John Walker & Sons Celebratory Blend
Johnnie Walker celebrated ‘his’ 200th birthday in 2020 (look out for a film and a splendid book on the subject) and this is one of the new releases marking the occasion. A worthy tribute to 19th-century blending pioneers, it offers a kaleidoscope of fruit, gentle smoke, baking spices and chocolate ganache – all underpinned by the seamless sweetness of well-chosen grain whiskies. RW Alc 51%
Best for Investment
Black Bowmore DB5 1964
In 1993, Black Bowmore cost less than £100 a bottle. A medium-peated Islay single malt, matured in a Williams & Humbert Walnut Brown oloroso Sherry butt, its remarkable power, complexity and subtlety made it a legend, and this might be its apogee: matured for 31 years, limited to 25 bottles with über-luxurious packaging in association with Aston Martin. At £50,000, it shows how far high-end Scotch has come. RW Alc 49.6%
Carsebridge 48 Year Old
Aged grain whisky can be a little sweet and one-dimensional – the cask overshadowing the distillate. So when this single grain from closed Carsebridge emerged among Diageo’s Special Releases in 2018, it was mindblowing (and, admittedly, mindblowingly expensive). Richly vinous, crème de cassis, old polished wood and slightly dusty tannins from the cask. Glorious. RW Alc 43.2%
Wild Turkey 101, US
A gorgeous rye-heavy Bourbon bottled at a higher than regular strength and showing all the punch that you’d expect: spice, black banana, sawmill scents and coconut, but underscored by a refined note of wax furniture polish and darker, dried fruit. There’s also a lighter touch of cereal and Sugar Puffs. Certainly not shy. RW Alc 50.5%
Hibiki Japanese Harmony Whisky
The Hibiki brand was first launched in 1989 to commemorate Suntory’s 90th anniversary. The ‘Japanese Harmony’ version of Hibiki is a blend of malt whiskies from the Yamazaki and Hakushu distilleries and aged in a blend of casks including American white oak, Sherry barrels and the native Mizunara oak. A perfumed nose of potpourri, candied citrus fruits, sweet vanilla and raisins, sweet and smooth, with honey, butterscotch, cigar box bitterness and white pepper on the palate, complex and long. SW Alc 43%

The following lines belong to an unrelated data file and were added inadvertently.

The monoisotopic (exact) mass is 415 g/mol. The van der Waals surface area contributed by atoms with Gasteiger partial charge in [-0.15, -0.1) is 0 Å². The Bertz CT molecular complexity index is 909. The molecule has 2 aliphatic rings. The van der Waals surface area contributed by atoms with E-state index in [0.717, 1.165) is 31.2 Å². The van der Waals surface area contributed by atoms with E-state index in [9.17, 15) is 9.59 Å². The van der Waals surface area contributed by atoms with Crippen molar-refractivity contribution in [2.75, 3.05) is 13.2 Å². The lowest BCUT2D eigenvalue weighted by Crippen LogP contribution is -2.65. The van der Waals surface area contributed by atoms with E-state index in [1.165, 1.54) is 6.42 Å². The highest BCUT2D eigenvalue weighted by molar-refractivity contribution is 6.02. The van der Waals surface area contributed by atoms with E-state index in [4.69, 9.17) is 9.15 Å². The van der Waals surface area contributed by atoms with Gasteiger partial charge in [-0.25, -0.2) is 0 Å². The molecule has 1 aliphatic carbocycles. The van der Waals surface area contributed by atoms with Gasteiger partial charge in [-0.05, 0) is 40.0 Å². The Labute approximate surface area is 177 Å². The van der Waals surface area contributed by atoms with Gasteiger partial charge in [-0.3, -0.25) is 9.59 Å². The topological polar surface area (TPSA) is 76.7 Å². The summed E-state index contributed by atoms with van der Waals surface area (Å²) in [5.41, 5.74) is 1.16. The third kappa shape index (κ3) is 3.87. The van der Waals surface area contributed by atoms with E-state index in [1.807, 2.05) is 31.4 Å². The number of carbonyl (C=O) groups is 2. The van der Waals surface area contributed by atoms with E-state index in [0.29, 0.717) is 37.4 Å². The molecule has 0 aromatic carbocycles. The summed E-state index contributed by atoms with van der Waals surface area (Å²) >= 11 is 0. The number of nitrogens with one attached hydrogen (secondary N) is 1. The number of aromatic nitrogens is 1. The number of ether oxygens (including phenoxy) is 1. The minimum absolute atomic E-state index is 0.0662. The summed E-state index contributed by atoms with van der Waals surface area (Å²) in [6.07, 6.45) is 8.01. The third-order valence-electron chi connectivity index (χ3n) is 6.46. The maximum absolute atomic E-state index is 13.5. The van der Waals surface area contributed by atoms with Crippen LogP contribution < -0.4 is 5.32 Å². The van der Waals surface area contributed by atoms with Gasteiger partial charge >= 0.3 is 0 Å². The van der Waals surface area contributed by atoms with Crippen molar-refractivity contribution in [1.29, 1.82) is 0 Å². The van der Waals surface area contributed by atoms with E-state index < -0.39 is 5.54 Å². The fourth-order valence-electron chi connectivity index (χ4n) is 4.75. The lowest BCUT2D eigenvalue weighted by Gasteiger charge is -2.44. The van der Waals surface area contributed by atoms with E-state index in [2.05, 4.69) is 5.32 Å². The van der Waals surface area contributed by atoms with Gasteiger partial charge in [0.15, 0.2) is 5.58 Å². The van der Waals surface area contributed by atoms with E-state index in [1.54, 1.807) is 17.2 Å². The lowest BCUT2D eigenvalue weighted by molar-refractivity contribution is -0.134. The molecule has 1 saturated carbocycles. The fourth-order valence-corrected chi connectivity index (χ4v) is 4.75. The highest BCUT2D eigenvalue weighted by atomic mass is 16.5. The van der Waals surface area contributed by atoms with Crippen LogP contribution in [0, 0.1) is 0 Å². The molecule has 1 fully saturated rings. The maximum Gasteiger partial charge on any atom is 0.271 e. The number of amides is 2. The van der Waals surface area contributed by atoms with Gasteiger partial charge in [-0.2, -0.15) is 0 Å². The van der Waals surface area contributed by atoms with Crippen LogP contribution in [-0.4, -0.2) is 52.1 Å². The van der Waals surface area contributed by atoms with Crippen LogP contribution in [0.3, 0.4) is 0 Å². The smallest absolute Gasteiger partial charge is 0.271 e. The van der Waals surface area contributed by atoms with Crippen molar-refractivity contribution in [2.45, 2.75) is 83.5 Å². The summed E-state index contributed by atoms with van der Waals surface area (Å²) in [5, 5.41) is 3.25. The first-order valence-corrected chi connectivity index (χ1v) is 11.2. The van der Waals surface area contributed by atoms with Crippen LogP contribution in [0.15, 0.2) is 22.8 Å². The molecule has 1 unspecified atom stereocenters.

Best Irish Whisky
Redbreast Dream Cask Ruby Port Edition
Long revered by insiders as the epitome of Ireland’s unique pot still style, Redbreast is now getting the global recognition it richly deserves. Nearly 7,500 people signed up online for a chance to buy one of only 900 bottles of this third Dream Cask bottling: a richly fruited, tangy whiskey of real depth and power thanks to 28 years and more of ageing. RW Alc 51.5%
Best for cocktails
Basil Hayden’s Kentucky Straight Bourbon
Made at the Jim Beam distillery, this small batch bourbon has a high proportion of rye in its ‘mash bill’, or recipe of the different cereals. A nose of orange and lemon peel, pine boards, sawdust and eucalyptus leads onto an elegant yet spicy palate, with black pepper, chilli flake, 70% dark chocolate and rye bread. This makes a particularly mean Manhattan. LF Alc 40%